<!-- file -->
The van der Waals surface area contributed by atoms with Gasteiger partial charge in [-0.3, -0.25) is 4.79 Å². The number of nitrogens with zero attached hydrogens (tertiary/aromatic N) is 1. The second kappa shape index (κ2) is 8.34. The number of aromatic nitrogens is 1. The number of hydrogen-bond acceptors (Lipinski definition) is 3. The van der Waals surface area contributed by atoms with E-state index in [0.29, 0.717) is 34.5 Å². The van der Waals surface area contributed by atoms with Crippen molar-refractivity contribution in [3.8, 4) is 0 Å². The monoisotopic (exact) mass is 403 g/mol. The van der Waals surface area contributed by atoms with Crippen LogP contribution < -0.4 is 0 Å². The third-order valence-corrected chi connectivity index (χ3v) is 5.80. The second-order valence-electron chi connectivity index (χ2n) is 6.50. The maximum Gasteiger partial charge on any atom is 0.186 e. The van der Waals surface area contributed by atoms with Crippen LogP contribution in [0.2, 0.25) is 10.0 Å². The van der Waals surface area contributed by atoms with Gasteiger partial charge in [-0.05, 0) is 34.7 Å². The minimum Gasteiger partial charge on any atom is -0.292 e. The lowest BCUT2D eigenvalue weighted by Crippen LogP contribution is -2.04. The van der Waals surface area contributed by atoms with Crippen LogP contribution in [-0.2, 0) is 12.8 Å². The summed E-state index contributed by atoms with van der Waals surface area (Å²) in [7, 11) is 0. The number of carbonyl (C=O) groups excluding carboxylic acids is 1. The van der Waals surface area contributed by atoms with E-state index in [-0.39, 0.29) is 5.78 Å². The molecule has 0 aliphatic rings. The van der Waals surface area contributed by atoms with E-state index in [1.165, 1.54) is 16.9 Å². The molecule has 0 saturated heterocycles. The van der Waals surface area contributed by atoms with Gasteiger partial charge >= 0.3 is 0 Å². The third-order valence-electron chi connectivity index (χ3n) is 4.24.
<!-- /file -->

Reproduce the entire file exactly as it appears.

The van der Waals surface area contributed by atoms with Gasteiger partial charge in [-0.3, -0.25) is 4.79 Å². The number of nitrogens with zero attached hydrogens (tertiary/aromatic N) is 1. The second kappa shape index (κ2) is 8.34. The number of aromatic nitrogens is 1. The number of hydrogen-bond acceptors (Lipinski definition) is 3. The van der Waals surface area contributed by atoms with E-state index in [0.29, 0.717) is 34.5 Å². The van der Waals surface area contributed by atoms with Crippen molar-refractivity contribution in [3.8, 4) is 0 Å². The monoisotopic (exact) mass is 403 g/mol. The van der Waals surface area contributed by atoms with Crippen LogP contribution < -0.4 is 0 Å². The third-order valence-corrected chi connectivity index (χ3v) is 5.80. The second-order valence-electron chi connectivity index (χ2n) is 6.50. The maximum Gasteiger partial charge on any atom is 0.186 e. The van der Waals surface area contributed by atoms with Crippen LogP contribution in [0.2, 0.25) is 10.0 Å². The van der Waals surface area contributed by atoms with Gasteiger partial charge in [-0.05, 0) is 34.7 Å². The minimum Gasteiger partial charge on any atom is -0.292 e. The lowest BCUT2D eigenvalue weighted by Crippen LogP contribution is -2.04. The van der Waals surface area contributed by atoms with Crippen LogP contribution in [-0.2, 0) is 12.8 Å². The summed E-state index contributed by atoms with van der Waals surface area (Å²) in [7, 11) is 0. The number of carbonyl (C=O) groups excluding carboxylic acids is 1. The van der Waals surface area contributed by atoms with E-state index in [-0.39, 0.29) is 5.78 Å². The molecule has 0 aliphatic rings. The van der Waals surface area contributed by atoms with E-state index in [1.165, 1.54) is 16.9 Å². The molecule has 0 saturated heterocycles. The van der Waals surface area contributed by atoms with Gasteiger partial charge >= 0.3 is 0 Å². The third-order valence-electron chi connectivity index (χ3n) is 4.24.